This is why it is generally recommended for pregnant women to opt for mineral filter sun creams. In terms of effectiveness, both types of sun filters are equivalent. However, it's worth noting that it's not necessary to avoid all sun creams containing organic filters during pregnancy. Indeed, not all are suspected to be endocrine disruptors and most are risk-free.
Child sun creams, a solution?
To protect your skin during pregnancy, opting for sun creams formulated for children may seem like a viable option at first glance. This type of care is often considered gentler and suitable for sensitive skin. In reality, the "for children" labels are not monitored for sun creams and some contain allergenic ingredients or are not suitable for sensitive skin. It is therefore better to pay attention to the INCI list, which details which molecules can be found in the product. We also recommend being cautious if you choose a sun protection in spray form. When spraying on the face, it is important to not inhale or ingest any product.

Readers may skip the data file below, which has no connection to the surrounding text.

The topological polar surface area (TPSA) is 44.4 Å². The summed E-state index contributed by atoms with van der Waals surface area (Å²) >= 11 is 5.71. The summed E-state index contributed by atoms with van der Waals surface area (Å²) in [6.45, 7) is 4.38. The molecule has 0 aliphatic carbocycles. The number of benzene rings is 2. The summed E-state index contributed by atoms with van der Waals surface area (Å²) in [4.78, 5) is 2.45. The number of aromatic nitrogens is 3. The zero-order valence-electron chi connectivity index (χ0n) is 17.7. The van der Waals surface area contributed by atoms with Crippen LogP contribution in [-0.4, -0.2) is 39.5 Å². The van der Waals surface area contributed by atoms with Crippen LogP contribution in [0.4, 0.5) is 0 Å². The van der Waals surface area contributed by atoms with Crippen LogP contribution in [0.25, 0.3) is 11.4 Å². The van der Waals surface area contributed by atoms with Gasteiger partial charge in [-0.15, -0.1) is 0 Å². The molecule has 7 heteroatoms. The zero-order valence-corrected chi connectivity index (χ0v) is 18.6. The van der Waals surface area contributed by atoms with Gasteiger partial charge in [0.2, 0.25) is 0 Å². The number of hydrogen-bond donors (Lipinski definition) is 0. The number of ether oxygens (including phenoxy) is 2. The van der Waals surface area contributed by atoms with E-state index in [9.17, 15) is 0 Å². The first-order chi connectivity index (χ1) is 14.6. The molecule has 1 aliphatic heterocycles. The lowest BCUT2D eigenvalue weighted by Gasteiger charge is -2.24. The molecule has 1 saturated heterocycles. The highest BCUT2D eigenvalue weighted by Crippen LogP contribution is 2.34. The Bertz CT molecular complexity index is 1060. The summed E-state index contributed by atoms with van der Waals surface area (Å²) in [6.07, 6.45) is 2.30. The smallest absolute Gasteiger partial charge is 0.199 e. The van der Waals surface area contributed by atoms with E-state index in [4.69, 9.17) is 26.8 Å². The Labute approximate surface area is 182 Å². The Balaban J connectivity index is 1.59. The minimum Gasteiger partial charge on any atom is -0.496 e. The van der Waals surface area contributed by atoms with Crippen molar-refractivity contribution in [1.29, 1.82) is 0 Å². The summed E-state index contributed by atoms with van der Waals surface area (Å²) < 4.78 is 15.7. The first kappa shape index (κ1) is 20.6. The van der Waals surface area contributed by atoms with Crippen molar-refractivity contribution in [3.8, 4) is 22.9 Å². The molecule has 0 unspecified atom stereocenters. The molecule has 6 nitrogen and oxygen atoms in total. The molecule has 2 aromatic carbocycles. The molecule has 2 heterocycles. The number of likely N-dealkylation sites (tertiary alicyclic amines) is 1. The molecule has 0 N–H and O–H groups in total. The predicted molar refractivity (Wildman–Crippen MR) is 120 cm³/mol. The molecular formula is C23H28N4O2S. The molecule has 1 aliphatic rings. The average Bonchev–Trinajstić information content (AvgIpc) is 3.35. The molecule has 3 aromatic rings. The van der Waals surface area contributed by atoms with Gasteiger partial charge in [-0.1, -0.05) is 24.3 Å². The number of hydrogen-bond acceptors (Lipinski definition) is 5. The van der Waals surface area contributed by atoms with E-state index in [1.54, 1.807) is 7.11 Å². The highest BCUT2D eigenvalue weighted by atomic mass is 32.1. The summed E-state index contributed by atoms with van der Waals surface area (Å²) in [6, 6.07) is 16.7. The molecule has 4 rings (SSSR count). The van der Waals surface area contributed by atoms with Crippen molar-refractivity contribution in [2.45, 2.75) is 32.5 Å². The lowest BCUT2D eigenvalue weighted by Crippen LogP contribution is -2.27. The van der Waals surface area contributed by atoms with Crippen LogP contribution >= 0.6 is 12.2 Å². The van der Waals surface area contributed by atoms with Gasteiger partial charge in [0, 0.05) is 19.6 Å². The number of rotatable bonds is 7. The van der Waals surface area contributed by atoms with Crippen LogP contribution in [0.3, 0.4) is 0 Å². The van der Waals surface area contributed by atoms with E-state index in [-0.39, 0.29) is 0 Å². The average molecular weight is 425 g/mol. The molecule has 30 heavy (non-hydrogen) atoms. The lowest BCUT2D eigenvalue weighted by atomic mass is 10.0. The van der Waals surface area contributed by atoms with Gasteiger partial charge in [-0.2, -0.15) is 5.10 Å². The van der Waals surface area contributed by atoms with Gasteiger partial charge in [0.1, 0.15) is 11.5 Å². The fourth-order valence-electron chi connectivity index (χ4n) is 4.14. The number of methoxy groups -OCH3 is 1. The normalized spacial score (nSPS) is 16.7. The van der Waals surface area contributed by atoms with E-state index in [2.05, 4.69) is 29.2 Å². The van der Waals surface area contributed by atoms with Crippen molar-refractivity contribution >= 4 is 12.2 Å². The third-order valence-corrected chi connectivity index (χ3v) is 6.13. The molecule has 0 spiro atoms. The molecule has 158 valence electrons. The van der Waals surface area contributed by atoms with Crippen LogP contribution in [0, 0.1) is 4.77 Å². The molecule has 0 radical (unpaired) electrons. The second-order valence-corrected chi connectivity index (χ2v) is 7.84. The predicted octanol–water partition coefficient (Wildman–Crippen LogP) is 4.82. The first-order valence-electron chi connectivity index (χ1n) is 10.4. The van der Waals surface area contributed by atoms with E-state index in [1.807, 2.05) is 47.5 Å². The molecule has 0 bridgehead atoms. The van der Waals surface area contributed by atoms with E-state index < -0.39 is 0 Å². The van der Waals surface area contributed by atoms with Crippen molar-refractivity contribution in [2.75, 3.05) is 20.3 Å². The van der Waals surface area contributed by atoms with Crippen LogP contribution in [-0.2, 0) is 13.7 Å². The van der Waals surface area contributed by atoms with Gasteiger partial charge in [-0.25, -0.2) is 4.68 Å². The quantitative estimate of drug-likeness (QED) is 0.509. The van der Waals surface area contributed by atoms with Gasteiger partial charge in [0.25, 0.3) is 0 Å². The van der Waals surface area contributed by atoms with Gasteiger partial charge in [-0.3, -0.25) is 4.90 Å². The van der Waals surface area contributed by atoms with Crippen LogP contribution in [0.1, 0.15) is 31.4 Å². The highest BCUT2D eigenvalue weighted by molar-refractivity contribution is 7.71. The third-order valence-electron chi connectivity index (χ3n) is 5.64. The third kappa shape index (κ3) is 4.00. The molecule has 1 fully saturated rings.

Important : Although the application of sunscreen provides the skin with protection against UV rays, it is preferable to limit exposure time, especially between 12pm and 4pm. Indeed, it is during this period of the day that the rays are most intense. Furthermore, it is recommended to favour covering clothing and to wear a hat and sunglasses.
TYLER K. H. Physiological skin changes during pregnancy. Journal of Clinical Gynecology and Obstetrics (2015).
CAMELI N. & al. Melasma: How hormones can modulate skin pigmentation. Journal of Cosmetic Dermatology (2019).
DOWNS C. & al. Can oxybenzone cause Hirschsprung's disease? Reproductive Toxicology (2019).
SIRITHANABADEEKUL P. & al. Ultraviolet filters in sunscreen products labeled for use in children and for sensitive skin. Pediatric Dermatology (2020).
HE J. Exposure to butylated hydroxytoluene compromises endometrial decidualization during early pregnancy. Environmental Science and Pollution Research International (2021).